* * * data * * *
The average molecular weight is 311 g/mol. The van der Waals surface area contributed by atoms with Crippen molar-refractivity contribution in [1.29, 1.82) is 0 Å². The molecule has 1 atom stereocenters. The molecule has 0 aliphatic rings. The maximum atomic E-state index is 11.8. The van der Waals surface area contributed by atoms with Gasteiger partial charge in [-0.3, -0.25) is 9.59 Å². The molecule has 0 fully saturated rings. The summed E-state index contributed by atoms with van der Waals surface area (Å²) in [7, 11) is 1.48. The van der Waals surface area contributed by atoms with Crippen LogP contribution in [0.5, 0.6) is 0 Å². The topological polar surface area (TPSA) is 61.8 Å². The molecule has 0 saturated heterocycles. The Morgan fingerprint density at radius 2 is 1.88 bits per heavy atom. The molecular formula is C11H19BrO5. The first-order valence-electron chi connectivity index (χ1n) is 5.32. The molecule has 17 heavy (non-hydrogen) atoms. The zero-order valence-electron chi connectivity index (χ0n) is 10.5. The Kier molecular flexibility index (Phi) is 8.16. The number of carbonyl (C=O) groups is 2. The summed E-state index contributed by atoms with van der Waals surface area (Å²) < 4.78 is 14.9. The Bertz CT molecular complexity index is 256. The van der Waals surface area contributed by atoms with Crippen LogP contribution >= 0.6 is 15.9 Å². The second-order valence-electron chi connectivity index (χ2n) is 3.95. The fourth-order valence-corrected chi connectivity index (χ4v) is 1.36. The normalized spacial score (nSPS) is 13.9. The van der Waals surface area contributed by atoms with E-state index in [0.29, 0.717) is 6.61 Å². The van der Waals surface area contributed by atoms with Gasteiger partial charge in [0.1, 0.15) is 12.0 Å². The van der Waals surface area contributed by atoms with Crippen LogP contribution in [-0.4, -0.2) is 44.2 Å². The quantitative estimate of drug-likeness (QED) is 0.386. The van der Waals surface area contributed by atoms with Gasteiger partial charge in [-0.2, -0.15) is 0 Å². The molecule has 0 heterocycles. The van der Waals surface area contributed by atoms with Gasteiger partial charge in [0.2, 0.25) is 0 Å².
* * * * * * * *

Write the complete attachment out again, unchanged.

The average molecular weight is 311 g/mol. The van der Waals surface area contributed by atoms with Crippen molar-refractivity contribution in [1.29, 1.82) is 0 Å². The molecule has 1 atom stereocenters. The molecule has 0 aliphatic rings. The maximum atomic E-state index is 11.8. The van der Waals surface area contributed by atoms with Gasteiger partial charge in [-0.3, -0.25) is 9.59 Å². The molecule has 0 fully saturated rings. The summed E-state index contributed by atoms with van der Waals surface area (Å²) in [7, 11) is 1.48. The van der Waals surface area contributed by atoms with Crippen LogP contribution in [0.5, 0.6) is 0 Å². The topological polar surface area (TPSA) is 61.8 Å². The molecule has 0 saturated heterocycles. The Morgan fingerprint density at radius 2 is 1.88 bits per heavy atom. The molecular formula is C11H19BrO5. The first-order valence-electron chi connectivity index (χ1n) is 5.32. The molecule has 17 heavy (non-hydrogen) atoms. The zero-order valence-electron chi connectivity index (χ0n) is 10.5. The Kier molecular flexibility index (Phi) is 8.16. The number of carbonyl (C=O) groups is 2. The summed E-state index contributed by atoms with van der Waals surface area (Å²) < 4.78 is 14.9. The Bertz CT molecular complexity index is 256. The van der Waals surface area contributed by atoms with Crippen LogP contribution >= 0.6 is 15.9 Å². The second-order valence-electron chi connectivity index (χ2n) is 3.95. The fourth-order valence-corrected chi connectivity index (χ4v) is 1.36. The normalized spacial score (nSPS) is 13.9. The van der Waals surface area contributed by atoms with E-state index in [0.29, 0.717) is 6.61 Å². The van der Waals surface area contributed by atoms with Gasteiger partial charge in [0.1, 0.15) is 12.0 Å². The van der Waals surface area contributed by atoms with Crippen LogP contribution in [-0.4, -0.2) is 44.2 Å². The quantitative estimate of drug-likeness (QED) is 0.386. The van der Waals surface area contributed by atoms with Gasteiger partial charge in [-0.2, -0.15) is 0 Å². The molecule has 0 heterocycles. The van der Waals surface area contributed by atoms with Gasteiger partial charge in [0.2, 0.25) is 0 Å².